Some positives I see in this model lesson:

Students were engaged in a task that required some mathematical decision making, rather than just procedural steps alone.

Some students were asked to explain their thinking and reasoning in context of the work they did, and other students were expected to listen. It’s nice to emphasize that the explain part of the lesson involves students explaining, not just the teacher.

The teacher did little lecturing. Rather, the teacher help consolidate and synthesize some ideas in the context of students’ just having shared their work.

Things I thought about during and after the lesson

#1 Engaging Ideas?

Being in the room, I didn’t have the sense that students’ mathematical ideas were really engaged in the lesson. For context, I’ve seen how our pre-service teachers often seem to have about odd ideas about the “engage” part of the 5E model, almost as if it meant “be entertaining”. In my mind, while an “engage” can certainly be entertaining, the point of the engage is to engage ideas, so as to possibly cultivate a sense of curiosity, wonder, puzzlement, surprise, or purpose. With this lesson, I could easily see students walking away from the lesson thinking, “Kids like Candy. This was a good engage because it was about candy. Candy engages kids.”  What could have made this engaging of our ideas is if we had the opportunity to think about which one we thought was more candy, to articulate our reasoning and hear others’ reasoning, and then commit to an answer. This would also be an opportunity to model good classroom discourse.

#2 Learning Goals?

The discussion of learning goals centered around two-digit multiplication, and there was sort of a message being sent that this lesson was good because it got students practicing two-digit multiplication without it being a worksheet. Almost like it was good because it a fun exercise that tricked students into practicing math. I’m not saying that’s bad, but I was wondering whether the goal of the lesson was more about estimation and place value, and how we can use place value to estimate. One of the reasons I thought this is because everyone proceeded to do all the multiplication using the standard algorithm. [ I used partial products mostly, for example solving 41*41… by saying 41*10 = 410 takes care of 10 of the 41s, then adding 410 four times to get to 40 “41s”, and then adding one more 41 to finish it off. ] The reason I don’t think this lessons was much about two-digit multiplication is because it wasn’t really about ways of thinking about or doing two-digit multiplication, it was just the procedure used to check to see who had maximized their product. The lesson sort of has to assume you already know how to do it. And now maybe it’s getting you more chance to practice it or a chance for the teacher to assess students’ proficiency , but the mathematical thinking would seem to still be mostly about place value and using place value ideas in the context of the meaning of multiplication. Of course, lessons can have layers of learning, and I’m not saying that you couldn’t have multiple goals, or different goals for different learners.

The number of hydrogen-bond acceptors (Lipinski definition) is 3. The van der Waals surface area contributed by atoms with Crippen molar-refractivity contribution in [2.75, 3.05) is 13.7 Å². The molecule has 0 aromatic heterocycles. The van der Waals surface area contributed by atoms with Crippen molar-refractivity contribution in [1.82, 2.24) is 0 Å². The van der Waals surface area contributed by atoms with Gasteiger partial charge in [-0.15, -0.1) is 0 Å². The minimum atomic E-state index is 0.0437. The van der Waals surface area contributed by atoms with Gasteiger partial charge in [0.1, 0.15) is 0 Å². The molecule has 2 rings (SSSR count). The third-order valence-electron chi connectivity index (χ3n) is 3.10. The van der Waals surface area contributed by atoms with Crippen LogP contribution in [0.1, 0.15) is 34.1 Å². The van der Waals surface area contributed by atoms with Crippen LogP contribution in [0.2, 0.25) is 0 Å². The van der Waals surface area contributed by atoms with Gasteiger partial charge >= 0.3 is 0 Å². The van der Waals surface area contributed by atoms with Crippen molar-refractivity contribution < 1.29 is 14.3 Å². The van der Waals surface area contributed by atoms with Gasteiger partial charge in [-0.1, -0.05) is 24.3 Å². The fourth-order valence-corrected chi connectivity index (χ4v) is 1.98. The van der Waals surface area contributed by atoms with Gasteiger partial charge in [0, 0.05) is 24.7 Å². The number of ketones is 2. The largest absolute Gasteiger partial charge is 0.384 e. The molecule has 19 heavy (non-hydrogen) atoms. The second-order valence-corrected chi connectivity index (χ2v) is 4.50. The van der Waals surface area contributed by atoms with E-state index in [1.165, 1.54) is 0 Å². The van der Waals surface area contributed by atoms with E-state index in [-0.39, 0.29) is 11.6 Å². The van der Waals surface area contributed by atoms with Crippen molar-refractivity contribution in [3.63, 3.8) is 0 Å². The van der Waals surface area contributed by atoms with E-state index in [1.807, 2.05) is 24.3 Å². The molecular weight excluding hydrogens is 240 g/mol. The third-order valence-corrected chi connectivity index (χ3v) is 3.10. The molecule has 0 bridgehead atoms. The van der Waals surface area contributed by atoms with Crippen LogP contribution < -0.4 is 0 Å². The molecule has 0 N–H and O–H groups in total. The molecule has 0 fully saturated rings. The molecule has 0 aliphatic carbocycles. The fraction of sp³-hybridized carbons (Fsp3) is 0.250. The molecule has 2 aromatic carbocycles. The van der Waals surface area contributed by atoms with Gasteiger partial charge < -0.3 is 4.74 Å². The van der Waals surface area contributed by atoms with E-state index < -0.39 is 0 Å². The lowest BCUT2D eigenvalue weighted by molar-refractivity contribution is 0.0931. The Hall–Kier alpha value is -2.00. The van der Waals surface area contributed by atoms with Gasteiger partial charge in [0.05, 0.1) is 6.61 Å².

Thinking about the goal in terms of place value and estimation might have made this lesson aligned with common core.

#3 The Highlight for Me?

The highlight for me was at the end of the lesson, where we returned to the candy store. I offered the idea that I didn’t know which one would be bigger, but I knew they would be close, because 100*24 and 60*40 are both 2400. Another student offered the idea that if you ignore the “ones” place, then 5*4 = “20” and “9*2” = 18. That’s such a great idea. Not only is it insightful, but it explicitly built off learning that occurred during the lesson. The teacher said that our two ideas were the same, but I said I didn’t think so. I tried to revoice the students’ idea, and asked if that’s what she was saying. I think now I was estimating by rounding and multiplying, and the other student was estimating by attending to place value, but it didn’t occur to me at the time to say it that way. Our ideas are not entirely different for sure, because they both involve doing something to ignore the ones place.

Anyway, I think the lesson could probably be improved by having more of that–students’ sharing ideas, and a teacher facilitating sense making around those ideas. Of course, understanding and capitalizing on those ideas involves a lot of pedagogical content knowledge. But that student’s ideas could have gotten a lot of airtime, because it was like the perfect contribution.